“Roadmap” listing “the features the program
would have.” (Docket Entry No. 1 at ¶ 17).
12, 2018, Polar Pro told FrogSlayer that “version one
of The Ripper project was not close to working, ” even
though “$235, 000 had already been paid of the $262,
520 cost estimate.” (Id. at ¶ 19). On
June 17, Ross Morel, FrogSlayer's Chief Executive
Officer, admitted to Polar Pro that “hard facts”
had not initially been “presented” and
“sincerely apologize[d] for the delay.”
(Id. at ¶ 20). Morel stated that “version
one . . . would most likely cost [an additional] $106, 785 to
complete with approximately eleven weeks of schedule
remaining, ” as long as the scope and requested
features were not changed, and that “FrogSlayer will
agree to cover all costs exceeding our likely estimate [of
$106, 785].” (Id.). Relying on Morel's
statements and estimate, Polar Pro instructed FrogSlayer to
continue working on The Ripper, thanking FrogSlayer for
“ensuring [Polar Pro's] cost to complete [version
one] does not exceed: $106, 785.” (Id. at
sent Polar Pro an updated Roadmap on July 9, 2018.
(Id. at ¶ 22). The updated Roadmap color-coded
various features, indicating the features that would (green),
could (yellow), and would not (red) be in version one.
(Id. at ¶ 23). That same day, Jeff Overall,
Polar Pro's Chief Executive Officer, demanded that many
features in the yellow and red categories be in version one,
and FrogSlayer agreed. (Id. at ¶¶ 23-24).
On October 2, “FrogSlayer communicated to Polar Pro
that it would waive any further payments regarding its work
on version one of The Ripper project because ‘as per
the agreement sent by Mr. Morel on June 18, 2019[, ]' the
$106, 785 budget estimate had already been fulfilled and paid
by Polar Pro.” (Id. at ¶ 25 (alterations
January 18, 2019, Polar Pro asked FrogSlayer how the
“performance (e.g.[, ] speed)” of version one
“would be judged.” (Id. at ¶ 26).
FrogSlayer responded on January 30, “for the first time
since The Ripper project had been commenced, ” that
OpenShot, a “free, open-source, video editing
program” would be the benchmark. (Id. at
¶ 27). Polar Pro responded that this program “was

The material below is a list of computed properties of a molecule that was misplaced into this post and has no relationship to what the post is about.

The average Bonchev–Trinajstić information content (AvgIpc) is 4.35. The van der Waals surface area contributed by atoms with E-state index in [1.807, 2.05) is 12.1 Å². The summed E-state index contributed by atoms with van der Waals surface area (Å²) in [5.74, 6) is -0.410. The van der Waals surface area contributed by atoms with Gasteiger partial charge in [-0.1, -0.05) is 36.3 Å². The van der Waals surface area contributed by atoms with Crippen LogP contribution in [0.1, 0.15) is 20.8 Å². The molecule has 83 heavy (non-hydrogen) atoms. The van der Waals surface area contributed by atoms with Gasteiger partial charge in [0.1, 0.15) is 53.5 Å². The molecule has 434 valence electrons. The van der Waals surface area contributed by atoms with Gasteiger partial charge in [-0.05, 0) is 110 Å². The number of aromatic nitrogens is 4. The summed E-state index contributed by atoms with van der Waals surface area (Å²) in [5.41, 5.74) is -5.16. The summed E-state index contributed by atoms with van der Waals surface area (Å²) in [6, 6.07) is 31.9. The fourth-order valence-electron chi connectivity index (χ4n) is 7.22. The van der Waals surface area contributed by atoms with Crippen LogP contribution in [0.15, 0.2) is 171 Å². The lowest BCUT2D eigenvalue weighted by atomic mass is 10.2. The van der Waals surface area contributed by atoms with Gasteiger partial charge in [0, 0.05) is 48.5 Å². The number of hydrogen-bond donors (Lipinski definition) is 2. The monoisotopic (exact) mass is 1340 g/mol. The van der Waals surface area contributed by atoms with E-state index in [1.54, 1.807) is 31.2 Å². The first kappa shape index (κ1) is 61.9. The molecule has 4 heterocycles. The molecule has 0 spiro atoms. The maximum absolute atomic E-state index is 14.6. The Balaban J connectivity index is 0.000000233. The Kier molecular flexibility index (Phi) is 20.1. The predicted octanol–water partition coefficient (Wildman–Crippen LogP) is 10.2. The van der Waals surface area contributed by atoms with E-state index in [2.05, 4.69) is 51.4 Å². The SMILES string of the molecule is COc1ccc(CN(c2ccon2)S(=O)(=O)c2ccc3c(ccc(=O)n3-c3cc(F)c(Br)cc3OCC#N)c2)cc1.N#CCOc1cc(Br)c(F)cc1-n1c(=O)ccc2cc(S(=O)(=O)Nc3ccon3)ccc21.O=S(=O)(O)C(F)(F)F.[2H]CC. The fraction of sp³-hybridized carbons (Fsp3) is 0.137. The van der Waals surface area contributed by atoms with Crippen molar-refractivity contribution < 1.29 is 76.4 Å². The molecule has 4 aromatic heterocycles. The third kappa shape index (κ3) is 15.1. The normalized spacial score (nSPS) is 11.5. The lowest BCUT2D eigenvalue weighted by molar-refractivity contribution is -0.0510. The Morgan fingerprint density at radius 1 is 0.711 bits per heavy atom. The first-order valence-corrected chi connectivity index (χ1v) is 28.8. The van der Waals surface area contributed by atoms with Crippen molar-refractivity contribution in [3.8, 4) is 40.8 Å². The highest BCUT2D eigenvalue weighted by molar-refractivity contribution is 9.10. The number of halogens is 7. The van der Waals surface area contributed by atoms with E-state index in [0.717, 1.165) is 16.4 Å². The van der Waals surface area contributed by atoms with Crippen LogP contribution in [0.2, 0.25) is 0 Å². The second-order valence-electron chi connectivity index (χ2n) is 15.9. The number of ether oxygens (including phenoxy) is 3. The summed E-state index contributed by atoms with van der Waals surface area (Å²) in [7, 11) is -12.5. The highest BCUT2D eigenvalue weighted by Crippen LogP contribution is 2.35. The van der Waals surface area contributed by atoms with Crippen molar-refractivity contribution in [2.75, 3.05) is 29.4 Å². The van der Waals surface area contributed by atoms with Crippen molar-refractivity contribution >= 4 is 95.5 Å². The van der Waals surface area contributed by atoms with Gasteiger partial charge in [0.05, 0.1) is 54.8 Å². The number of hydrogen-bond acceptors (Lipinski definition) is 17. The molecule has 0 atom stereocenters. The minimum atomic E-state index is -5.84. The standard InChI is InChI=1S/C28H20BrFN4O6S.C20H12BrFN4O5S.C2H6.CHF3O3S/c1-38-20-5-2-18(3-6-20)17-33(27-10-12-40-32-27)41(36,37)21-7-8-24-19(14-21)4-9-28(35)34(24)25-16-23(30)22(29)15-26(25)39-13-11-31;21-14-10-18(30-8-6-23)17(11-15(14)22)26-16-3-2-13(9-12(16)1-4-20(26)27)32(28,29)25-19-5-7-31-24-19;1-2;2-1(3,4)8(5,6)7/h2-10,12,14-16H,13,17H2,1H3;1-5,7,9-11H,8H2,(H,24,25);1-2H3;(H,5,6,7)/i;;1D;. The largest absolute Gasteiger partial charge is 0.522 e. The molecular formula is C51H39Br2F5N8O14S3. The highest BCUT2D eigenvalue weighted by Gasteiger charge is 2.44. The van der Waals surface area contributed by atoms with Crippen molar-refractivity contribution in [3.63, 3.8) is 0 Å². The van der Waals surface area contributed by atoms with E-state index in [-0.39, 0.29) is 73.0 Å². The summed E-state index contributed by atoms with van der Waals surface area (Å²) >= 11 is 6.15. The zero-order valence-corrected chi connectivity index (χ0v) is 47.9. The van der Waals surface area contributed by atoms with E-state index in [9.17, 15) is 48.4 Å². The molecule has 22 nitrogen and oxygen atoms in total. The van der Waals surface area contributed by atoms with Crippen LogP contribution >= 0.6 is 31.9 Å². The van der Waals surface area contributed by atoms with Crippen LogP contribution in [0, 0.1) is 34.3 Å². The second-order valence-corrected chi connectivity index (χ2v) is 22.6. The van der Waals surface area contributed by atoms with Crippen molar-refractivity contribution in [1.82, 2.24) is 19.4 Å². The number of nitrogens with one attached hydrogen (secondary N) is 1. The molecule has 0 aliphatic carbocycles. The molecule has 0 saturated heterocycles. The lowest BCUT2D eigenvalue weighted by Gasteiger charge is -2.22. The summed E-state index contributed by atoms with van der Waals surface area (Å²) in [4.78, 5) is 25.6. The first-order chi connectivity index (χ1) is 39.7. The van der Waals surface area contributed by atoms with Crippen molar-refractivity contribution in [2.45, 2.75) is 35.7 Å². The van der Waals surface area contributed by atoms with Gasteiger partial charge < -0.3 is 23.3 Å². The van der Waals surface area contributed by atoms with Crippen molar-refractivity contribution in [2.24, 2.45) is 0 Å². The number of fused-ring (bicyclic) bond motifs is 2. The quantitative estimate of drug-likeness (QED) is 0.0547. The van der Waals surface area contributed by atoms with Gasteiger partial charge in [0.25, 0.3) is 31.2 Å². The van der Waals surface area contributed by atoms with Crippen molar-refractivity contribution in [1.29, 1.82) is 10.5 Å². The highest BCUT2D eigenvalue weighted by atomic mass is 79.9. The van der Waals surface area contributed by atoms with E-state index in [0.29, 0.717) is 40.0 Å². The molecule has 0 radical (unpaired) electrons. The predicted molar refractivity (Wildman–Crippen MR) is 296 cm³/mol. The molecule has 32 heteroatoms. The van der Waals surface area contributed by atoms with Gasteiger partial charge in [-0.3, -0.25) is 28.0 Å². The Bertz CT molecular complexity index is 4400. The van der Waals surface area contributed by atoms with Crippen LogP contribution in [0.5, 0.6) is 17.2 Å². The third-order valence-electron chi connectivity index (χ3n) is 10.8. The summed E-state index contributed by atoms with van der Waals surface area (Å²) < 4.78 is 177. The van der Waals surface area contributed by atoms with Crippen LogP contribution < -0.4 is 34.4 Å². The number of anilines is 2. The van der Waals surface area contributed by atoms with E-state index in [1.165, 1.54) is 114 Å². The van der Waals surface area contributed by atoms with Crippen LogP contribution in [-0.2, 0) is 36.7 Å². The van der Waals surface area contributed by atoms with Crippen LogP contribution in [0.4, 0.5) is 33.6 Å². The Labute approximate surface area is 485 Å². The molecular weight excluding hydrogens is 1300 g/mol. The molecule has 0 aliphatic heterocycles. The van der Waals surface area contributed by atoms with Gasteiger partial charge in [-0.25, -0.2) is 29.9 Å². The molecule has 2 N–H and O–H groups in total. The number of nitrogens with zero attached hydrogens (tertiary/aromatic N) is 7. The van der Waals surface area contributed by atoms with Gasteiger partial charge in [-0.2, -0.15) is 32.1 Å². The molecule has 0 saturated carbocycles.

not a viable product or benchmark to The Ripper
Project.” (Id. at ¶ 28). In Polar
Pro's view, “iMovie and DaVinci Resolve” were
the proper benchmarks, and FrogSlayer agreed. (Id.
at ¶ 29).
February 2019, FrogSlayer “refused to perform any
further work on The Ripper project without additional
pay-contrary to its June 17, 2018 communication.”
(Id. at ¶ 30). FrogSlayer told Polar Pro that
the “additional costs necessary to complete version one
of The Ripper Project would be another $210, 000-$390, 000
and an additional six to nine months of work.”
(Id.). Morel told Polar Pro that FrogSlayer
“had ‘failed to navigate the risks
upfront'” and that “mistakes were made
early-on in the project.” (Id. (alterations
omitted)). According to the complaint:
The last version one demo of The Ripper Project provided to
Polar Pro fails to provide nearly every feature in the
‘in scope' section of the Roadmap and also fails to
provide most of the features in the ‘maybe in
scope' section of the Roadmap. The last version one demo
of the Ripper Project failed to meet the requirements and
functionalities set out by the Roadmap. The last version one
demo runs at a slower rate than industry standards and also
crashes when certain functions are activated. . . .
The last version one demo of The Ripper Project has no
commercial value and there is no market in which Polar Pro
can sell a defective software program to recoup any cost. It
cannot be sold to customers and would not even be able to be
given away due to its speed, the program crashing and lack of
functionalities. Polar ...